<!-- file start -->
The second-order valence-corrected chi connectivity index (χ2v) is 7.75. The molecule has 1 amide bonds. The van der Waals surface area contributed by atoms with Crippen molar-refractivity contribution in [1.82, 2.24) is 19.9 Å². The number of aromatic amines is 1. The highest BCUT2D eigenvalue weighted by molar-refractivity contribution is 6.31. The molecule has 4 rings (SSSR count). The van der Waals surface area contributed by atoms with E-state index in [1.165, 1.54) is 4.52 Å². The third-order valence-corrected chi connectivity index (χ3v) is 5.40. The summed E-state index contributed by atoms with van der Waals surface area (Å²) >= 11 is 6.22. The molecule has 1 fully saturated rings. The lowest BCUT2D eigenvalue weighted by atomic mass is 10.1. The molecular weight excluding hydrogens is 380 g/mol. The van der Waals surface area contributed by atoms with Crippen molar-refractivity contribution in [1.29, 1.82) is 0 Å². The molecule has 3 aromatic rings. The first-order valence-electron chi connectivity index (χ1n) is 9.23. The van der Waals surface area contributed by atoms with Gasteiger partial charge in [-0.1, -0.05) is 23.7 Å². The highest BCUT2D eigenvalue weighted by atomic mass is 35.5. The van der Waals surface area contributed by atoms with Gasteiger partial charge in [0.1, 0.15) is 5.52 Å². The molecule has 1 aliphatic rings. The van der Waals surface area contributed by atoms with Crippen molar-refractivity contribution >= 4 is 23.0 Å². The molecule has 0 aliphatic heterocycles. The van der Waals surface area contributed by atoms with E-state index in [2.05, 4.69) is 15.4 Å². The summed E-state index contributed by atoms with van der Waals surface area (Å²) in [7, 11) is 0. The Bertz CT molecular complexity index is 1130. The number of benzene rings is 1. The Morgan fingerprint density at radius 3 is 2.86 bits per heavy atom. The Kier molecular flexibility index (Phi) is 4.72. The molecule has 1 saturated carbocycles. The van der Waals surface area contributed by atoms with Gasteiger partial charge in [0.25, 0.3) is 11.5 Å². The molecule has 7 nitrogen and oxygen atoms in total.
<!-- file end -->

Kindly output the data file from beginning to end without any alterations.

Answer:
The second-order valence-corrected chi connectivity index (χ2v) is 7.75. The molecule has 1 amide bonds. The van der Waals surface area contributed by atoms with Crippen molar-refractivity contribution in [1.82, 2.24) is 19.9 Å². The number of aromatic amines is 1. The highest BCUT2D eigenvalue weighted by molar-refractivity contribution is 6.31. The molecule has 4 rings (SSSR count). The van der Waals surface area contributed by atoms with E-state index in [1.165, 1.54) is 4.52 Å². The third-order valence-corrected chi connectivity index (χ3v) is 5.40. The summed E-state index contributed by atoms with van der Waals surface area (Å²) >= 11 is 6.22. The molecule has 1 fully saturated rings. The lowest BCUT2D eigenvalue weighted by atomic mass is 10.1. The molecular weight excluding hydrogens is 380 g/mol. The van der Waals surface area contributed by atoms with Crippen molar-refractivity contribution in [1.29, 1.82) is 0 Å². The molecule has 3 aromatic rings. The first-order valence-electron chi connectivity index (χ1n) is 9.23. The van der Waals surface area contributed by atoms with Gasteiger partial charge in [-0.1, -0.05) is 23.7 Å². The highest BCUT2D eigenvalue weighted by atomic mass is 35.5. The van der Waals surface area contributed by atoms with Gasteiger partial charge in [0.1, 0.15) is 5.52 Å². The molecule has 1 aliphatic rings. The van der Waals surface area contributed by atoms with Crippen molar-refractivity contribution >= 4 is 23.0 Å². The molecule has 0 aliphatic heterocycles. The van der Waals surface area contributed by atoms with E-state index in [2.05, 4.69) is 15.4 Å². The summed E-state index contributed by atoms with van der Waals surface area (Å²) in [7, 11) is 0. The Bertz CT molecular complexity index is 1130. The number of benzene rings is 1. The Morgan fingerprint density at radius 3 is 2.86 bits per heavy atom. The Kier molecular flexibility index (Phi) is 4.72. The molecule has 1 saturated carbocycles. The van der Waals surface area contributed by atoms with Gasteiger partial charge in [0.25, 0.3) is 11.5 Å². The molecule has 7 nitrogen and oxygen atoms in total.